Charles Januarius Acton
English cardinal, b. at Naples, 6 March, 1803; d. at Naples, 23 June, 1847
Acton, CHARLES JANUARIUS, an English cardinal, b. at Naples, March 6, 1803; d. at Naples, June 23, 1847. He was the second son of Sir John Francis Acton, Bart. The family, a cadet branch of the Actons of Aldenham Hall, near Bridgnorth, in Shropshire, had settled in Naples some time before his birth. His father was engaged in the Neapolitan trade when he succeeded to the family estate and title through the death of his cousin, Sir Richard Acton, Bart. The Cardinal’s education was English, as he and his elder brother were sent to England on their father’s death in 1811, to a school near London kept by the Abbe Queque. They were then sent to Westminster School, with the understanding that their religion was not to be interfered with. Yet they not only were sent to this Protestant school, but they had a Protestant clergyman as tutor. In 1819 they went to Magdalen College, Cambridge, where they finished their education. After this strange schooling for a future cardinal, Charles went to Rome when he was twenty, and entered the Academia Ecclesiastica, where ecclesiastics intending to be candidates for public offices receive a special training. An essay of his attracted the attention of the Secretary of State, della Somaglia, and Leo XII made him a chamberlain and attache to the Paris Nunciature, where he had the best opportunity to become acquainted with diplomacy. Pius VIII recalled him and named him vice-legate, granting him choice of any of the four legations over which cardinals presided. He chose Bologna, as affording most. opportunity for improvement. He left there at the close of Pius VIII’s brief pontificate, and went to England, in 1829, to marry his sister to Sir Richard Throckmorton. Gregory XVI made him assistant judge in the Civil Court of Rome. In 1837 he was made Auditor to the Apostolic Chamber, the highest Roman dignity after the cardinalate. Probably this was the first time it was even offered to a foreigner. Acton declined it, but was commanded to retain it. He was proclaimed Cardinal-Priest, with the title of Santa Maria dell a Pace, in 1842; having been created nearly three years previously. His strength, never very great, began to decline, and a severe attack of ague made him seek rest and recuperation, first at Palermo and then at Naples. But without avail, for he died in the latter city. His sterling worth was little known through his modesty and humility. In his youth his musical talent and genial wit supplied much innocent gaiety, but the pressure of serious responsibilities and the adoption of a spiritual life somewhat subdued its exercise.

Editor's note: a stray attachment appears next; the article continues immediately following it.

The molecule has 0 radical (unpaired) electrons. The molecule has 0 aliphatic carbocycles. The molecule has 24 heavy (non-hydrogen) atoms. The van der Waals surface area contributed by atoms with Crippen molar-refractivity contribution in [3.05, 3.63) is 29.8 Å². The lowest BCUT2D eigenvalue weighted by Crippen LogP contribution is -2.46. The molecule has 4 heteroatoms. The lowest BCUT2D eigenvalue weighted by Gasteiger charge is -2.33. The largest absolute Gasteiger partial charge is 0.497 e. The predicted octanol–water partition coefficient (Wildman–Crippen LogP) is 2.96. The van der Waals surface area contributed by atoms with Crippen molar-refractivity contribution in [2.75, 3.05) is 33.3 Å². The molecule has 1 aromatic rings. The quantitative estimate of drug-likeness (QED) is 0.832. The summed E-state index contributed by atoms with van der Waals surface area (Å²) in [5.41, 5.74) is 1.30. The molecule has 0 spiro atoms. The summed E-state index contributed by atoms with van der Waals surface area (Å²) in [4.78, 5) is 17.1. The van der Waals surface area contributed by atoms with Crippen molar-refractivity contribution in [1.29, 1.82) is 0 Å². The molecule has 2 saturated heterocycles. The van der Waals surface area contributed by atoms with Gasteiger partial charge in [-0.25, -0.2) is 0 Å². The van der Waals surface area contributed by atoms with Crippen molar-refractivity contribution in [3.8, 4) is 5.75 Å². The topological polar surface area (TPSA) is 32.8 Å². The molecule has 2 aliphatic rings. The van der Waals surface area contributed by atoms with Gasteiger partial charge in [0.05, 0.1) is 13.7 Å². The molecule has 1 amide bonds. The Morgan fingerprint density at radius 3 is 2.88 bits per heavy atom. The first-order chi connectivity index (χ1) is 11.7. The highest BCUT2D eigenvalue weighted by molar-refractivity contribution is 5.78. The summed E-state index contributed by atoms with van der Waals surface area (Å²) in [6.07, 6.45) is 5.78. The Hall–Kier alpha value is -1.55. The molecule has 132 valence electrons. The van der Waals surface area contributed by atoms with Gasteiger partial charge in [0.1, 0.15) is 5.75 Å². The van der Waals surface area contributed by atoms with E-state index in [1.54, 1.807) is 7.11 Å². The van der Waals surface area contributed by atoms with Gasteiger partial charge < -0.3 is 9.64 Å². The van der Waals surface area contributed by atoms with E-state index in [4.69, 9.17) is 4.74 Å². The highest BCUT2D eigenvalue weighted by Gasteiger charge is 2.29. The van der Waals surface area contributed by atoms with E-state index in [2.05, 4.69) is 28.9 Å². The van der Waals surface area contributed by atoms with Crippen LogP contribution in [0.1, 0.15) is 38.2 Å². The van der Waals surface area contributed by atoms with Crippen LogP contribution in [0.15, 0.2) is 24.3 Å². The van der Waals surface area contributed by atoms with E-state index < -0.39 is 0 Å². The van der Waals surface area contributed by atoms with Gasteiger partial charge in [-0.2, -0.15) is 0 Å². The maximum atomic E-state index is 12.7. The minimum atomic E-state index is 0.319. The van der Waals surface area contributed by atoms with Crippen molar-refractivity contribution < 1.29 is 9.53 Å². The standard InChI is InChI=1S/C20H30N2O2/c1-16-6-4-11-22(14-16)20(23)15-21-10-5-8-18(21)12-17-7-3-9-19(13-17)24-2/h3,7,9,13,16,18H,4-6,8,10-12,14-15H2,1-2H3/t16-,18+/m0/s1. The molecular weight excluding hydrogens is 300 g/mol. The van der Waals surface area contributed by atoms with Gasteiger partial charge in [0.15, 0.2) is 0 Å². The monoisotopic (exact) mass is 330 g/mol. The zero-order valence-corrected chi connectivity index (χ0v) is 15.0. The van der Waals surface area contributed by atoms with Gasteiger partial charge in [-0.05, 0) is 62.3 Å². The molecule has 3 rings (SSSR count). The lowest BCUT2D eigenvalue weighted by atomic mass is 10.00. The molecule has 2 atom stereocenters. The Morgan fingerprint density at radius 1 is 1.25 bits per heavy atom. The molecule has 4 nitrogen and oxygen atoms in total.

His judgment and legal ability were such that advocates of the first rank said that could they know his view of a case they could tell how it would be decided. When he communicated anything in writing, Pope Gregory used to say he never had occasion to read it more than once. He was selected as interpreter in the interview which the Pope had with the Czar of Russia. The Cardinal never said anything about this except that when he had interpreted the Pope’s first sentence the Czar said: “It will be agreeable to me, if your Eminence will act as my interpreter, also.” After the conference Cardinal Acton, by request of the Pope, wrote out a minute account of it; but he never permitted it to be seen. The King of Naples urged him earnestly to become Archbishop of Naples, but he inexorably refused. His charities were unbounded. He once wrote from Naples that he actually tasted the distress which he sought to solace. He may be said to have departed this life in all the wealth of a willing poverty.
JOHN J. A’ BECKET.